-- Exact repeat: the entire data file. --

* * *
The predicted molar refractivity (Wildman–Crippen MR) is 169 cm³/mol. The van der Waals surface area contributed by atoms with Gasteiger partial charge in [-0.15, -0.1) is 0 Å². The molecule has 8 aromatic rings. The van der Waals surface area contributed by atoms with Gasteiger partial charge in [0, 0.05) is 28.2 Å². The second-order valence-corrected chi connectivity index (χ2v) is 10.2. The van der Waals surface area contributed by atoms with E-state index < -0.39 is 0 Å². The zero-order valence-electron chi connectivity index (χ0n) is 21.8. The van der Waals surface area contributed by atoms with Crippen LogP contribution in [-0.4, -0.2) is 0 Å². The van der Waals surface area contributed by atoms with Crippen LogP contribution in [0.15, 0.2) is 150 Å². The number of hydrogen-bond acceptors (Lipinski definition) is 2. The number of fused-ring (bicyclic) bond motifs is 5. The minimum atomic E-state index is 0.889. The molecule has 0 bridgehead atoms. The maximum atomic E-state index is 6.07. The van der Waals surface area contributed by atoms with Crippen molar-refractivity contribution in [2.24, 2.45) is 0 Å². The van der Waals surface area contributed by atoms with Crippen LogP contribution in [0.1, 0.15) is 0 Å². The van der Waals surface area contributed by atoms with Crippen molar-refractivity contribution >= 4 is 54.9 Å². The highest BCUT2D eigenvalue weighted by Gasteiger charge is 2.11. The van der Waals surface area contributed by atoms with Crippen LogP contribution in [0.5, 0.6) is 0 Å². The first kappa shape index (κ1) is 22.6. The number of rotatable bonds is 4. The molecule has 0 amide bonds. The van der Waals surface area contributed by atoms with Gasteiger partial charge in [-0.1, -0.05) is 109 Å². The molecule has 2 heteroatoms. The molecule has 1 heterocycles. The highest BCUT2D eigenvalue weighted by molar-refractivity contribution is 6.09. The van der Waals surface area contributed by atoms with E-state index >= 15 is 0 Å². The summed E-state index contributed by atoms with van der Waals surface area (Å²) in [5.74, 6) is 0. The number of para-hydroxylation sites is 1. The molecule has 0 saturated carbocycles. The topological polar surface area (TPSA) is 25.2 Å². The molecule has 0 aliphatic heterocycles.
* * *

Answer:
The predicted molar refractivity (Wildman–Crippen MR) is 169 cm³/mol. The van der Waals surface area contributed by atoms with Gasteiger partial charge in [-0.15, -0.1) is 0 Å². The molecule has 8 aromatic rings. The van der Waals surface area contributed by atoms with Gasteiger partial charge in [0, 0.05) is 28.2 Å². The second-order valence-corrected chi connectivity index (χ2v) is 10.2. The van der Waals surface area contributed by atoms with E-state index < -0.39 is 0 Å². The zero-order valence-electron chi connectivity index (χ0n) is 21.8. The van der Waals surface area contributed by atoms with Crippen LogP contribution in [-0.4, -0.2) is 0 Å². The van der Waals surface area contributed by atoms with Crippen LogP contribution in [0.15, 0.2) is 150 Å². The number of hydrogen-bond acceptors (Lipinski definition) is 2. The number of fused-ring (bicyclic) bond motifs is 5. The minimum atomic E-state index is 0.889. The molecule has 0 bridgehead atoms. The maximum atomic E-state index is 6.07. The van der Waals surface area contributed by atoms with Crippen molar-refractivity contribution in [2.24, 2.45) is 0 Å². The van der Waals surface area contributed by atoms with Crippen LogP contribution in [0.1, 0.15) is 0 Å². The van der Waals surface area contributed by atoms with Crippen molar-refractivity contribution >= 4 is 54.9 Å². The highest BCUT2D eigenvalue weighted by Gasteiger charge is 2.11. The van der Waals surface area contributed by atoms with Crippen LogP contribution in [0.5, 0.6) is 0 Å². The first kappa shape index (κ1) is 22.6. The number of rotatable bonds is 4. The molecule has 0 amide bonds. The van der Waals surface area contributed by atoms with Gasteiger partial charge in [-0.1, -0.05) is 109 Å². The molecule has 2 heteroatoms. The molecule has 1 heterocycles. The highest BCUT2D eigenvalue weighted by molar-refractivity contribution is 6.09. The van der Waals surface area contributed by atoms with E-state index >= 15 is 0 Å². The summed E-state index contributed by atoms with van der Waals surface area (Å²) in [5.74, 6) is 0. The number of para-hydroxylation sites is 1. The molecule has 0 saturated carbocycles. The topological polar surface area (TPSA) is 25.2 Å². The molecule has 0 aliphatic heterocycles.